Some programs, while housed in one college, are interdisciplinary by nature. Examples of these are the social science Ph.D. program in Maxwell and the cultural foundations of education (CFE) master's and doctoral degree programs in the School of Education. In each of these programs, students develop concentrations for themselves. CFE director Sari Biklen points out that such concentrations as gender studies or popular culture tend to be multidisciplinary. Social science and CFE students are also encouraged to take relevant courses in several departments. Bianca Wulff, whose social science concentration focuses on conflicts between

123456       Many students can find, or construct, programs of study they want within one college. In The College of Arts and Sciences, for example, undergraduate and graduate students who don't want to limit themselves to sociology, history, or anthropology can major in international relations, which combines courses from those and other departments. "It really broadens you and forces you to think about how it all fits together," says Maxwell professor G. Matthew Bonham, director of the international relations program.
      College of Visual and Performing Arts students interested in the history and practice of art can major in the history of art, which combines studio and art history courses. Art professor Judith Meighan, who directs the program, says it gives students a broad view of the art world. "Artists and art historians tend to see each other as enemies," she says. "The intention of the program is to narrow the gap between the two disciplines."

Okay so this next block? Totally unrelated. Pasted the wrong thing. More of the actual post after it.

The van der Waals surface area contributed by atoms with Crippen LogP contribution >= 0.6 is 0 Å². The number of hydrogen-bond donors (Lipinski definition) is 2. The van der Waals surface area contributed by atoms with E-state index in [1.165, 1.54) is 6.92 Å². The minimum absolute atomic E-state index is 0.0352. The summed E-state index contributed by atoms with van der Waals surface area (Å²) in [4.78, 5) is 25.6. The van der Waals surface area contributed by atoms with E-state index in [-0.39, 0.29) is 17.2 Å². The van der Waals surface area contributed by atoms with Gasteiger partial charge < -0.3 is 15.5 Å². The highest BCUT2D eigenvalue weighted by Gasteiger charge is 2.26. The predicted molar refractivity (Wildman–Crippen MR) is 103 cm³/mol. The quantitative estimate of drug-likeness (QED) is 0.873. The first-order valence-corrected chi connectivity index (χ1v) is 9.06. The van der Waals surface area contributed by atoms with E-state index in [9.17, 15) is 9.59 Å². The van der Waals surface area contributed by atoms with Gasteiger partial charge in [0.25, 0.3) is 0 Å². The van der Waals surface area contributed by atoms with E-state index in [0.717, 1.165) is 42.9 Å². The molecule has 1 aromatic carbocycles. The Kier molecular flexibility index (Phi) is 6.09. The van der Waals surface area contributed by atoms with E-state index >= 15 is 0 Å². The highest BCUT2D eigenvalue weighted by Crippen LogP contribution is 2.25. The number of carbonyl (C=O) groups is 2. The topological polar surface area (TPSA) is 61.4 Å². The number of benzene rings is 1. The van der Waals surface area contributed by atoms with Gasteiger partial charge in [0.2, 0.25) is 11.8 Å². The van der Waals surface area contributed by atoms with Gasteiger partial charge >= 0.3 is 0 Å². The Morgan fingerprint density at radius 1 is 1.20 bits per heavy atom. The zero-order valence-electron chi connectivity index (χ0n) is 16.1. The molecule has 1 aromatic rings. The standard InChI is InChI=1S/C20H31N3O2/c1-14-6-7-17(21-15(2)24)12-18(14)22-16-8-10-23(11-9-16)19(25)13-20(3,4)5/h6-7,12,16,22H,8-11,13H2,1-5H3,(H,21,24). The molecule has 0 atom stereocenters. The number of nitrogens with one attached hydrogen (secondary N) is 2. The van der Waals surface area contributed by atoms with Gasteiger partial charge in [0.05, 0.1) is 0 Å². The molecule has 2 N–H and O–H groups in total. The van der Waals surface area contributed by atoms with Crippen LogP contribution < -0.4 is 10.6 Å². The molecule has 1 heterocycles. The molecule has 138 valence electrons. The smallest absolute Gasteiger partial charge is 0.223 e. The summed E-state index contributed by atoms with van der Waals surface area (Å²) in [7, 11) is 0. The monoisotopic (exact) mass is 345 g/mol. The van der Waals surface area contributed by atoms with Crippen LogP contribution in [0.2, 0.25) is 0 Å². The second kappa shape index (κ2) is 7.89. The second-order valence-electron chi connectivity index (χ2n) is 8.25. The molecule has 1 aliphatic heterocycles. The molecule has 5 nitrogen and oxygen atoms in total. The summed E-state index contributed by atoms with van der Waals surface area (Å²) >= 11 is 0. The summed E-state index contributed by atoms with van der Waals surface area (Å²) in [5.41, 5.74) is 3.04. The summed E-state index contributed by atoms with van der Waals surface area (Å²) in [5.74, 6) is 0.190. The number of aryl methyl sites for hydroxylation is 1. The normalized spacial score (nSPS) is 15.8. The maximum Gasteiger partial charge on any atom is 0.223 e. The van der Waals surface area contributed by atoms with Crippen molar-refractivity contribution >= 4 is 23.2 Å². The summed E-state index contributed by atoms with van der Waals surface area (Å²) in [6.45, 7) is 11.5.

However, not all multidisciplinary programs are majors. Judaic studies and cognitive science, for example, are offered only as minors in The College of Arts and Sciences, but encompass a range of disciplines. Judaic studies is made up of courses from such departments as English, religion, history, sociology, and fine arts. To earn an 18-credit cognitive science minor, students take required courses in three of the following areas: philosophy, psychology, linguistics, and computer science.
Native Americans and non-Native Americans, has completed courses in history, anthropology, sociology, conflict resolution, and law. "It wouldn't be possible to understand the roots of these conflicts without such a varied knowledge base," she says.
      Multidisciplinary programs also vary greatly in size. With about 250 students, international relations is one of the largest arts and sciences majors. At the other end of the spectrum is the cognitive science program. "If two students complete the minor program in a given year, that's a good semester," says program director Robert Van Gulick. "It's a small program, but it really fits the needs of some students."
      While many of the small programs would like to be bigger, they serve a valid purpose just as they are. Ken Frieden, B.G. Rudolph Professor of Judaic Studies and director of the Judaic studies program, says while the number of Judaic studies minors is small, many other students take a class or two in the program. "For Jewish students, it seems to be a safe way to explore their Jewish heritage," he says, adding that the existence of Judaic studies at SU may attract prospective students who are Jewish.

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Main Home Page Winter 1998-99 Issue Contents
Chancellor's Message Opening Remarks In Basket